INTERVIEWER

And so in the end, these female friendships tend to be surface relationships, right? Is this what in an earlier conversation you referred to as ‘fantastic plastic?’

LINDA MUSITA

Yes. Fantastic plastic. Derived from a lyric in the Barbie Girl song by Aqua, “Life in plastic is fantastic”. I think we don’t have authentic friendships anymore. Very few women do. They vouch friendships on and through social media. Like I had said in that earlier conversation, our mothers and grandmothers had friendships that lasted lifetimes and secrets went to the grave. They stood by each other in the worst of times. They made real sacrifices for each other emotionally and financially even. They came out for each other they didn’t just talk friendship. They walked the talk. They lifted each other up and paid it forward. My mother’s friends are and were like family. I still call them auntie. One of them is my godmother and she is very involved in my life and the choices I make. Sometimes she is even kinder to me than my mother is. With that solidarity they were able to achieve many things for themselves and other women outside their friendships. They helped each other through school, they helped each other get jobs and promotions, they founded chamas, they started businesses, they did charity for women by women, paid school fees for so many girls and intervened in so many abuse situations sometimes getting themselves beaten up by other women’s abusive husbands in their efforts to rescue. They stood in harm’s way for each other. And I don’t know how that skipped our generation.  These days we are impersonal, we get BFFs from twitter and when we meet we are in a rush to talk about other people and take photos of the food we are eating. Some of us don’t even know where our best friends live or who their family is. There is no real connection. It’s all “fantastic plastic”. And in my experience, the conversation in the story is a template of the conversations I had and have with all my female friends ( some of whom I eventually cut off). They don’t build anything. Also in the story you realize that none of those two characters really care about each other.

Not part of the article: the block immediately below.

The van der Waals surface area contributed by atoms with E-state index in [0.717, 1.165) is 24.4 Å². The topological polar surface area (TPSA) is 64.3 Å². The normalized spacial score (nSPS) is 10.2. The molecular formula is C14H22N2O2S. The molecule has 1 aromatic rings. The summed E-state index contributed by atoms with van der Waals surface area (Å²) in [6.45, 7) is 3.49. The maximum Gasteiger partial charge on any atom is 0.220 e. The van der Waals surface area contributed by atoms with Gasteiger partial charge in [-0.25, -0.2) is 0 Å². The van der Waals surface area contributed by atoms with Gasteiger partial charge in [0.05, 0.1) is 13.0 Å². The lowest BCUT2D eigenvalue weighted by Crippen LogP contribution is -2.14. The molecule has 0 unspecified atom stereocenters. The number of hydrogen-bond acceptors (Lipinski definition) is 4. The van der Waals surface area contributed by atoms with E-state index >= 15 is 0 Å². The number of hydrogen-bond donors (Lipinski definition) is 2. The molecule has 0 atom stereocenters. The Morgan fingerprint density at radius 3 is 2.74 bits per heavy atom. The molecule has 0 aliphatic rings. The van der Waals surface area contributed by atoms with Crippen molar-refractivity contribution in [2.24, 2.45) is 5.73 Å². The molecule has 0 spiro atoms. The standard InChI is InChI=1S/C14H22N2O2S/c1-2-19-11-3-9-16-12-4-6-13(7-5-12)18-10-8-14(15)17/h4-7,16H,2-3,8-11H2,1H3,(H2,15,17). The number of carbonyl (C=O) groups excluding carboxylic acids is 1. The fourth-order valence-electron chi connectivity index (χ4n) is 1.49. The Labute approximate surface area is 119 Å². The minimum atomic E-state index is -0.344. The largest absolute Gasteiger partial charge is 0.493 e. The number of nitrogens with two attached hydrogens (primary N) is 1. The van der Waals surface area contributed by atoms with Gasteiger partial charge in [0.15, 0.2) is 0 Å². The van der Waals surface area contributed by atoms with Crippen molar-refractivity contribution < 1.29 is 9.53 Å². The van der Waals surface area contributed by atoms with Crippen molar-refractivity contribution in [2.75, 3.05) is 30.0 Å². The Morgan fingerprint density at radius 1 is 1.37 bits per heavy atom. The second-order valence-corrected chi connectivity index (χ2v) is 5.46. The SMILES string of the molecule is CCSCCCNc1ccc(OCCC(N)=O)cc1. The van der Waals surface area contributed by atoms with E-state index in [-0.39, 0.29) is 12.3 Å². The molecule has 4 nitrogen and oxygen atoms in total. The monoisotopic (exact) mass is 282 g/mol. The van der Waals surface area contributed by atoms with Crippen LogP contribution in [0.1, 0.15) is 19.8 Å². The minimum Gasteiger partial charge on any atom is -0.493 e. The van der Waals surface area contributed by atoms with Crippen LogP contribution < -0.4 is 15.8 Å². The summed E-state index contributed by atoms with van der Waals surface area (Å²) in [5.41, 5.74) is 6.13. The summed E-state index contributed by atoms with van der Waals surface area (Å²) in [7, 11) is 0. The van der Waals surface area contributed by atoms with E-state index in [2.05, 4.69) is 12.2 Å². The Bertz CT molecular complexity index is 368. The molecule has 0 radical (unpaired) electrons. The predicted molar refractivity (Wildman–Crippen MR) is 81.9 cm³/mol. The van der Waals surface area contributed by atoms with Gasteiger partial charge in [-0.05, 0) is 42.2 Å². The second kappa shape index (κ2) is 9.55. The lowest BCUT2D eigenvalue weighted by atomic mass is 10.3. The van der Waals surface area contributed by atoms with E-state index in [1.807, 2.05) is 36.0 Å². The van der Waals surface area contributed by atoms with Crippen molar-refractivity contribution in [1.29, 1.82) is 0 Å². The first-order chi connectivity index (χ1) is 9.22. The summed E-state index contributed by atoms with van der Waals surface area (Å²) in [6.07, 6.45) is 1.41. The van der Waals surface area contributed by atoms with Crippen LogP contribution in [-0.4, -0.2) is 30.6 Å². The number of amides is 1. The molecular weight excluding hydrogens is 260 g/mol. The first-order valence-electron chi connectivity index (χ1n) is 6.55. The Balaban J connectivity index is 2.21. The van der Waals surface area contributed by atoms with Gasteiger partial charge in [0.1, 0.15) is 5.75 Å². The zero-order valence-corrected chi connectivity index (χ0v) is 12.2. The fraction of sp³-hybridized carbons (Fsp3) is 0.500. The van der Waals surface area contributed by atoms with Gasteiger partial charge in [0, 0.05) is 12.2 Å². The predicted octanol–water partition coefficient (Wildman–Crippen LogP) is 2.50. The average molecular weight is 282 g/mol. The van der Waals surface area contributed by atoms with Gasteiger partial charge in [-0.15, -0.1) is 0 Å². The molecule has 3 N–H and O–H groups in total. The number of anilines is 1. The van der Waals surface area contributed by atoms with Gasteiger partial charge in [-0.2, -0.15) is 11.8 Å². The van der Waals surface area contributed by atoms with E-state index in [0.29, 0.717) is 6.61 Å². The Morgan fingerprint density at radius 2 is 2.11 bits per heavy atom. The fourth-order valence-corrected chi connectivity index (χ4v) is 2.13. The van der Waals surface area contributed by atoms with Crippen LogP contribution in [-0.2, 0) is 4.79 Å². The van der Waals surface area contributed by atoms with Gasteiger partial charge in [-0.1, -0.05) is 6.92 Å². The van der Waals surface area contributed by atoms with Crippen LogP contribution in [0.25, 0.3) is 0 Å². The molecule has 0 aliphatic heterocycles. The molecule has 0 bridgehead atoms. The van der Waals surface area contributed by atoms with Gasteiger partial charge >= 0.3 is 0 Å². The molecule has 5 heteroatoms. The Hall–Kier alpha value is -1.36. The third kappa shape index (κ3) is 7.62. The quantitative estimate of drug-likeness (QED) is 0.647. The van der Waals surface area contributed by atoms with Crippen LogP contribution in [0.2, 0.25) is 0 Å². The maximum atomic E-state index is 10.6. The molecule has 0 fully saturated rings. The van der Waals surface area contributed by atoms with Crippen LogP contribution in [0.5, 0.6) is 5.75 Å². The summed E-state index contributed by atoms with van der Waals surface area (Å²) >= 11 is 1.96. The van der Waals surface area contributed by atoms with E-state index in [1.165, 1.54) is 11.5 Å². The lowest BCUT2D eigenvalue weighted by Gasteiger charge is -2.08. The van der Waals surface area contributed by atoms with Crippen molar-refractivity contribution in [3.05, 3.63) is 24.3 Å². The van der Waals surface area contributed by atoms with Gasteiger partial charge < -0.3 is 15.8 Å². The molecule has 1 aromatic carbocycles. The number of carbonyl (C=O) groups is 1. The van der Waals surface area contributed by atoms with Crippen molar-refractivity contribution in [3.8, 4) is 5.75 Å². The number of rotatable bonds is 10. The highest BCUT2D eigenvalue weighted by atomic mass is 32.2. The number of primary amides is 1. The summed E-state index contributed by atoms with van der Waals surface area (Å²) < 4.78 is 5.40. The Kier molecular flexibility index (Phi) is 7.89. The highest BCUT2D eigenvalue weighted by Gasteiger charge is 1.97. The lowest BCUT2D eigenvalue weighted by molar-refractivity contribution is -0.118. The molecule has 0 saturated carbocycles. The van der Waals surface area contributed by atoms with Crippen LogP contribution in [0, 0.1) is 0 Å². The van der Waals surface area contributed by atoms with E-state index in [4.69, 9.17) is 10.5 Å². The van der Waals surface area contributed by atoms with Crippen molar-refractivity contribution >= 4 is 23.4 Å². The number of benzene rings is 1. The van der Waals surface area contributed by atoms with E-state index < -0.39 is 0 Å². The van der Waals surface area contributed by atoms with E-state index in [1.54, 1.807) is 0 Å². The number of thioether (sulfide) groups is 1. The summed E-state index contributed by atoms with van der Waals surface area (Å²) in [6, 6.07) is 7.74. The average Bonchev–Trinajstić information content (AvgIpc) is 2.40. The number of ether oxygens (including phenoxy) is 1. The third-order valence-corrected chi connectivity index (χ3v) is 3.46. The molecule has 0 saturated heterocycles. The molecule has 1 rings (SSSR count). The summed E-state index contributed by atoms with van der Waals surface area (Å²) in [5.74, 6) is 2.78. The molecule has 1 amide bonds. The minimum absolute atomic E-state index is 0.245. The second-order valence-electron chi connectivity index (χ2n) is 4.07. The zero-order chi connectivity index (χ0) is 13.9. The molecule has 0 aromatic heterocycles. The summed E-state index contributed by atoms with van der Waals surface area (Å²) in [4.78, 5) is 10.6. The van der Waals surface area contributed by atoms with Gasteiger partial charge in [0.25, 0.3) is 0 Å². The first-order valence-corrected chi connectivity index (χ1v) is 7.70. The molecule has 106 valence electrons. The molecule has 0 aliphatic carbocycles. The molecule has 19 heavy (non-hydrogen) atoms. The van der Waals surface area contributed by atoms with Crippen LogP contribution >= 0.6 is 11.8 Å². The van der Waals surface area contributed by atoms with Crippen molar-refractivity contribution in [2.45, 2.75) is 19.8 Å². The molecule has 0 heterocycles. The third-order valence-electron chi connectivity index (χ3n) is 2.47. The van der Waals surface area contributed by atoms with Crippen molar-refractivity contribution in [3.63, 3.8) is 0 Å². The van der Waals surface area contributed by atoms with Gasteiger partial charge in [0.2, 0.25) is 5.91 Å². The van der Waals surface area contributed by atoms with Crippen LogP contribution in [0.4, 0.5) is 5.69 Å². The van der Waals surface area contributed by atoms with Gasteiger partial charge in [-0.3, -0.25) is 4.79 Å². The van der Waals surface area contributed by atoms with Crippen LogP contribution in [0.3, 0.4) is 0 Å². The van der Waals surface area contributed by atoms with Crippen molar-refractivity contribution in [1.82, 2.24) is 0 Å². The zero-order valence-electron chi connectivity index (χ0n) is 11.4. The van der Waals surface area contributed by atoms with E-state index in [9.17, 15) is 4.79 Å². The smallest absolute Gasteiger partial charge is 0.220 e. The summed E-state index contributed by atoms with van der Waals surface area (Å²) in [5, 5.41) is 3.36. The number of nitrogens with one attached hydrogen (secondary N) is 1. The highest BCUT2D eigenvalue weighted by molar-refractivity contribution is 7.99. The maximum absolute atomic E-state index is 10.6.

INTERVIEWER

I guess that’s one of the effects of social media. Fantastic plasticism. And fausse relationships. In the end, we get situations such as “Braids got an STI from this C list guy on twitter.” It’s a travesty really, how social media has ended up defining our relationships. Isn’t this why we have real-life conversations that sound a lot like Twitter/Facebook chats, unlike our mothers and grandmothers who didn’t have social media?

LINDA MUSITA